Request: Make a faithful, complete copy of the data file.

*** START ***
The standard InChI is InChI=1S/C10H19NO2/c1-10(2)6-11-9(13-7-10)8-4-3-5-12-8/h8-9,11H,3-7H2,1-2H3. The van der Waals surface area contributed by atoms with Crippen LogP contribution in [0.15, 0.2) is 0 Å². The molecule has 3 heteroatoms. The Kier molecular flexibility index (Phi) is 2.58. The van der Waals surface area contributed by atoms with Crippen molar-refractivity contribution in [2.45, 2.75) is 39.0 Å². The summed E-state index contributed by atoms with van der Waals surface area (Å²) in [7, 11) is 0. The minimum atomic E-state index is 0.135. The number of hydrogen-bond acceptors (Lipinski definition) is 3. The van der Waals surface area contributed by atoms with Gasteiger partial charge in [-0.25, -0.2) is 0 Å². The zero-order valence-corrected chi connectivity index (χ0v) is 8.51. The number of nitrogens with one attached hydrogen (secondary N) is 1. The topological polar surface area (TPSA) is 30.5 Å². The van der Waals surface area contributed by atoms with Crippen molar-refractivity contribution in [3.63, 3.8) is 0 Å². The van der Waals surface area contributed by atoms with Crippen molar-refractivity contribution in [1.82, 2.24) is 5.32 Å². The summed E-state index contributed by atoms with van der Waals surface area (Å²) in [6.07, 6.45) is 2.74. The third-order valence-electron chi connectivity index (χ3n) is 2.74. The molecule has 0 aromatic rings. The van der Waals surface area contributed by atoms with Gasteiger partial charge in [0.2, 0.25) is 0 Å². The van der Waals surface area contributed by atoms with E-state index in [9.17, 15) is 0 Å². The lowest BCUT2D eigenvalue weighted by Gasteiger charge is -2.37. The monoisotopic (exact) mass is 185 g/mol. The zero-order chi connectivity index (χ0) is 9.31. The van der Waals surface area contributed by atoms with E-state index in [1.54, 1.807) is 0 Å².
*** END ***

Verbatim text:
The standard InChI is InChI=1S/C10H19NO2/c1-10(2)6-11-9(13-7-10)8-4-3-5-12-8/h8-9,11H,3-7H2,1-2H3. The van der Waals surface area contributed by atoms with Crippen LogP contribution in [0.15, 0.2) is 0 Å². The molecule has 3 heteroatoms. The Kier molecular flexibility index (Phi) is 2.58. The van der Waals surface area contributed by atoms with Crippen molar-refractivity contribution in [2.45, 2.75) is 39.0 Å². The summed E-state index contributed by atoms with van der Waals surface area (Å²) in [7, 11) is 0. The minimum atomic E-state index is 0.135. The number of hydrogen-bond acceptors (Lipinski definition) is 3. The van der Waals surface area contributed by atoms with Gasteiger partial charge in [-0.25, -0.2) is 0 Å². The zero-order valence-corrected chi connectivity index (χ0v) is 8.51. The number of nitrogens with one attached hydrogen (secondary N) is 1. The topological polar surface area (TPSA) is 30.5 Å². The van der Waals surface area contributed by atoms with Crippen molar-refractivity contribution in [3.63, 3.8) is 0 Å². The van der Waals surface area contributed by atoms with Crippen molar-refractivity contribution in [1.82, 2.24) is 5.32 Å². The summed E-state index contributed by atoms with van der Waals surface area (Å²) in [6.07, 6.45) is 2.74. The third-order valence-electron chi connectivity index (χ3n) is 2.74. The molecule has 0 aromatic rings. The van der Waals surface area contributed by atoms with Gasteiger partial charge in [0.2, 0.25) is 0 Å². The van der Waals surface area contributed by atoms with E-state index in [9.17, 15) is 0 Å². The lowest BCUT2D eigenvalue weighted by Gasteiger charge is -2.37. The monoisotopic (exact) mass is 185 g/mol. The zero-order chi connectivity index (χ0) is 9.31. The van der Waals surface area contributed by atoms with E-state index in [1.54, 1.807) is 0 Å².